Risk Factors

Risk is significant for travelers going to all countries but may be increased in the following cases:

  • Close contact with ill-appearing persons or persons diagnosed with COVID-19 (especially high risk)
  • Inpatient or outpatient visits to health care facilities in an affected area
  • Direct or indirect contact with animals (live or dead), animal markets, or products that come from animals (such as improperly cooked meat)
  • Underlying medical conditions (chronic diseases or weakened immune system)

Persons who have underlying high blood pressure, heart disease, or heart failure should not stop taking blood pressure medications classified as angiotensin-converting–enzyme (ACE) inhibitors (e.g., lisinopril, captopril) or angiotensin-receptor blockers (ARBs; e.g., telmisartan, valsartan).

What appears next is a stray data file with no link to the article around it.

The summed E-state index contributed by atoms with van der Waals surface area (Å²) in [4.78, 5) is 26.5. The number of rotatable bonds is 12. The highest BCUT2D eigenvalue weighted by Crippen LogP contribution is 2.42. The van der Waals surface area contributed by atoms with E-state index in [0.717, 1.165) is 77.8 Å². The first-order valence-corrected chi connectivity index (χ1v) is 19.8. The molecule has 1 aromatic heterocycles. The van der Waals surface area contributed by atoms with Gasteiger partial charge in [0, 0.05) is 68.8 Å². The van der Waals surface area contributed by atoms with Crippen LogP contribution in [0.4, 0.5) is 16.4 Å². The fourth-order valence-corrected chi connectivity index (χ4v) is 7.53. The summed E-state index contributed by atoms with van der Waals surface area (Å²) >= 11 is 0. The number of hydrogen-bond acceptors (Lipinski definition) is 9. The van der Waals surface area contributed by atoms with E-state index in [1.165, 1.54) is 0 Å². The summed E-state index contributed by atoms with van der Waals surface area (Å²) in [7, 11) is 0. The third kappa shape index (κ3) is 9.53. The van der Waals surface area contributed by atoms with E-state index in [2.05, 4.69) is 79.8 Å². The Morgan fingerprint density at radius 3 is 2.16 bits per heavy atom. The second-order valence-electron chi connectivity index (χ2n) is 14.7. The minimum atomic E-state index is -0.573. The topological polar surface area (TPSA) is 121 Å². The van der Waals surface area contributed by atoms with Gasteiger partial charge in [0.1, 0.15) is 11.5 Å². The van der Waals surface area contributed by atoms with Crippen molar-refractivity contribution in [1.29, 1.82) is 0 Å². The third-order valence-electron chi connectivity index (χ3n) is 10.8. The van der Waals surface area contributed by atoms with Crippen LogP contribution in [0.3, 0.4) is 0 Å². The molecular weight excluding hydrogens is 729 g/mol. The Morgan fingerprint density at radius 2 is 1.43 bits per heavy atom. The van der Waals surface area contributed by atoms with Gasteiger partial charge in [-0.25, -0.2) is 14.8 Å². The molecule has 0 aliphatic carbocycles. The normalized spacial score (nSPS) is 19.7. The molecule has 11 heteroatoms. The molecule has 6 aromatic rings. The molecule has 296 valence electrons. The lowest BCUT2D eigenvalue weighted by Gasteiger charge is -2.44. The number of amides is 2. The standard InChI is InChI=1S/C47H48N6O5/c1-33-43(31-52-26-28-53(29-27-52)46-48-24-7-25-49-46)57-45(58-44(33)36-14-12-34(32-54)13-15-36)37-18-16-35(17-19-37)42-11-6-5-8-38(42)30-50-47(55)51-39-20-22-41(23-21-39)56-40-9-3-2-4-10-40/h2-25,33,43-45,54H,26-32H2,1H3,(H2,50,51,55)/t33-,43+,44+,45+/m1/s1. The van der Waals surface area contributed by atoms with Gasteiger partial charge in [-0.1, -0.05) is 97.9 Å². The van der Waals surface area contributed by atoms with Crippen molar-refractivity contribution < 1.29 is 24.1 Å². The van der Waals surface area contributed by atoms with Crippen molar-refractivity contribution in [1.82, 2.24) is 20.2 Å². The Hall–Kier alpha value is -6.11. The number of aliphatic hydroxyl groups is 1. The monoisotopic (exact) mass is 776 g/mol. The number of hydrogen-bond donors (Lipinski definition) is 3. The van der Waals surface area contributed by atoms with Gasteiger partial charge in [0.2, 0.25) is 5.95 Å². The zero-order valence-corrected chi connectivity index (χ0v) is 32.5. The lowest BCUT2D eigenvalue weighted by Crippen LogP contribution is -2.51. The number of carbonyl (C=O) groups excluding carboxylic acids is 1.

The situation is evolving daily, and a travel medicine specialist should be consulted immediately before an actual trip.

Symptoms

Symptoms commonly develop within 2 to 7 days (typically 5 days, but up to 14 days) after infection and include fever, cough, shortness of breath, and difficulty breathing. Loss of the sense of smell and taste have been reported. Runny nose, sneezing, and sore throat are uncommon. In some patients, symptoms are mild the first week and shortness of breath or pneumonia do not begin until the second week.

No scientific evidence exists linking ibuprofen and a worsening of COVID-19, and ibuprofen may be used as needed. Persons on certain blood pressure medications (as noted above) should continue those medications.

Consequences of Infection

COVID-19 presents with pneumonia in essentially all cases. Severe illness, more likely in persons with underlying medical conditions or older adults, occurs in about 20% of cases. Death rates vary from 1% in large populations to up to 10% in vulnerable populations (persons with underlying medical conditions).

Need for Medical Assistance